Use our code M31 for 20% off the $445 charge for the CCW Conference Package
What’s that get you? How about attending a keynote by industry leader John Landgraf, CEO of FX Networks and his breakthrough programming venture, FX Productions. There’s much more, so see more here. Remember – you just won’t have any other place to go in New York over the next year to meet those at the top of broadcast production.
Want the unique training series New York Post|Production instead? You won’t get 20% off these classes, but if you want to hear from top video training gurus like Richard Harrington, you can find out more here.
For a number of years, CCW – Content & Communication World – was a show that offered a floor of tech that you couldn’t see elsewhere, that gave you a taste of what happened at that year’s NAB convention. But it was just that; a bit like the car shows that turned up at that 11th avenue address, it was interesting but not much more.
But the number of companies attending slowly dwindled; the show started to drift along. CCW became just another show in town, one that it really didn’t matter if you attended or not.
Well that’s starting to change. In a big, Las Vegas sort of way. This year’s show will just start to give you a sense of where it’s all going. That can be summed up by the acronym NAB, as in the NAB now owns the show.
Or shows. At the end of last year, NAB bought both CCW and Satcon (the satellite communications show that attracts both civilians and military drab), which fit together in the increasingly crowded lower level of the Javits Center.
So why is the NAB back in the game? If you didn’t know, the NAB had run just this sort of show in the Javits before leaving in 2008.
“We’ve had our eye on New York and the New York media market for some time, given the number of organizations and all the activity that’s centered in the city’s media and entertainment side,” says Chris Brown, Executive Vice President of NAB’s Conventions & Business Operations. “CCW is a perfect complement to what we do in April in Las Vegas.”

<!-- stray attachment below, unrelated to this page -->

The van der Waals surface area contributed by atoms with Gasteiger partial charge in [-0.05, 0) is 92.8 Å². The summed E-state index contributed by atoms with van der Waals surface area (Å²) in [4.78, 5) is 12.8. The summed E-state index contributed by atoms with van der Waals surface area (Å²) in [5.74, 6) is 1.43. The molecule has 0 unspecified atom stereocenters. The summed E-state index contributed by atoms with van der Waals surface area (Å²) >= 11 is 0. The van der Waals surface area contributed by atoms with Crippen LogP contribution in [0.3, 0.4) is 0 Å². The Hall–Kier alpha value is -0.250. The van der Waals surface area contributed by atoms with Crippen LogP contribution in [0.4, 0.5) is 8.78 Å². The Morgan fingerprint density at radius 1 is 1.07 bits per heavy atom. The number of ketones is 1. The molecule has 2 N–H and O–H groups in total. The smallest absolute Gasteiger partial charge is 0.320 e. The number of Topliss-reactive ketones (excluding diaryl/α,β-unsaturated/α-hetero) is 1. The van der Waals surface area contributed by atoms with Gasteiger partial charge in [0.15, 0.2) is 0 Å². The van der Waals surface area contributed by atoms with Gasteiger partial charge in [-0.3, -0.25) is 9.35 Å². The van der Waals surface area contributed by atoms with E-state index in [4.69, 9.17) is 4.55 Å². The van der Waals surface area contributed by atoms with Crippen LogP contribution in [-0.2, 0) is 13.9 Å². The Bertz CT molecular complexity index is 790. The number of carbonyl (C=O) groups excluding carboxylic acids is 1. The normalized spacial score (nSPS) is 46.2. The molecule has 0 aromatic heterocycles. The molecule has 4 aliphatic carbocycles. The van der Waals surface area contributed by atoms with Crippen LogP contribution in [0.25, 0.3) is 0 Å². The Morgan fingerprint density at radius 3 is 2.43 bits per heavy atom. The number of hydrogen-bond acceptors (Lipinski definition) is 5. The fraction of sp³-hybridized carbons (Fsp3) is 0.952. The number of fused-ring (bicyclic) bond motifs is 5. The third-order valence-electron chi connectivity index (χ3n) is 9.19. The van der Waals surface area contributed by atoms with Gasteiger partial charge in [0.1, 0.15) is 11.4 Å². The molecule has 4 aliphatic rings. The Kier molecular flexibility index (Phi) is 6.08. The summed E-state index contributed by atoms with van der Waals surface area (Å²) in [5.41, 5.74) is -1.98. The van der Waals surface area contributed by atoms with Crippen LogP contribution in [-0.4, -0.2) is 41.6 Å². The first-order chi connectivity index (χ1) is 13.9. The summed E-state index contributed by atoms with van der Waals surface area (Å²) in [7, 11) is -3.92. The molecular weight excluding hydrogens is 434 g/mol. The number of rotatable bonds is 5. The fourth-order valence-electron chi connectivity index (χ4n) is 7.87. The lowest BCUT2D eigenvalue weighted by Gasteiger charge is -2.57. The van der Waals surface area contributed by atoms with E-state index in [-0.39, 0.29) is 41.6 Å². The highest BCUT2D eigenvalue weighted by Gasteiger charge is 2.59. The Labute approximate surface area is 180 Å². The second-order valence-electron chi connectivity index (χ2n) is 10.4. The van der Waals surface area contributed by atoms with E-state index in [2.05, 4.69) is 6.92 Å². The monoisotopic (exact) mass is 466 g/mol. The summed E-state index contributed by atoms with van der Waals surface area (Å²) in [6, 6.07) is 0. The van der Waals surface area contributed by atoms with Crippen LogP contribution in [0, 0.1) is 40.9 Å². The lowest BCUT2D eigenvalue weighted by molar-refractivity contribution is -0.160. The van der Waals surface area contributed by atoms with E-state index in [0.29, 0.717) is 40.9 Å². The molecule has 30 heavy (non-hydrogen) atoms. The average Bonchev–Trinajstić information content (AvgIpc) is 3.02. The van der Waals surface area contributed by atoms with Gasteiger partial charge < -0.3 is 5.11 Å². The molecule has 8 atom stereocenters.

According to Brown, the NAB has been looking for ways to connect to the industry more than that one chance per year in Vegas. The NAB had created a show in New York, called Post Plus. But it ran only two years, and the 2008 recession shut it down, as many companies were filling the pinch and didn’t want to shell out for another show.
CCW, however had a successful 12 year run. NAB got back into our market by purchasing the show, while adding extended sessions such as the New York Post Production conference. This is actually a full spectrum of Future Media Concepts training classes, the software training sessions that have become popular at the big show. These classes are held off site at FMC’s New York headquarters.
Also new this year is the Broadcast IT Summit, with a half-day of presentations on the importance of IT in the television and web markets. This brings some high-level talent to town, as HITS (Hollywood IT Summit) is a regular on the West Coast. The group works year-round with the CIOs of Hollywood studios to improve information exchange among these increasingly heavy users of the top computer tech available. With this show, the group launches its New York chapter.
The presentations looks to bring discussion in the heart of the broadcasting market to a peak. Talks include a keynote: IT Meets Creative – Data Enhanced Decision Making and Broadcast Programming. These sound like something I’d like to hear myself: Digital Advertising and The Evolution of the Non-Linear/Broadcast TV Model and The Smart Digital Production Work Flow: Concept to Camera to Consumer and Beyond. Top folks from the most creative networks, cablers and studios will make this an fast launch to what looks to become a larger part of coming CCWs.
So come to the show. The show floor is bigger than ever before, growing 10-percent over last year to offer some 300 exhibitors. They’re ready to talk tech in a much more relaxed show than the frenetic one in April.
Use our code M31 for 20% off the $445 charge for the CCW Conference Package. Sign up here!
How about a chance to hear about a coming Golden Age for VFX in NYC? Can it happen? Listen to those making it real, the exec producers and VFX supervisors from top NYC facilities. No. Really. There’s much much more worthwhile folks to meet, so check it out here. You won’t find any other place where your business card will introduce you to the top visual effects dealmakers in New York.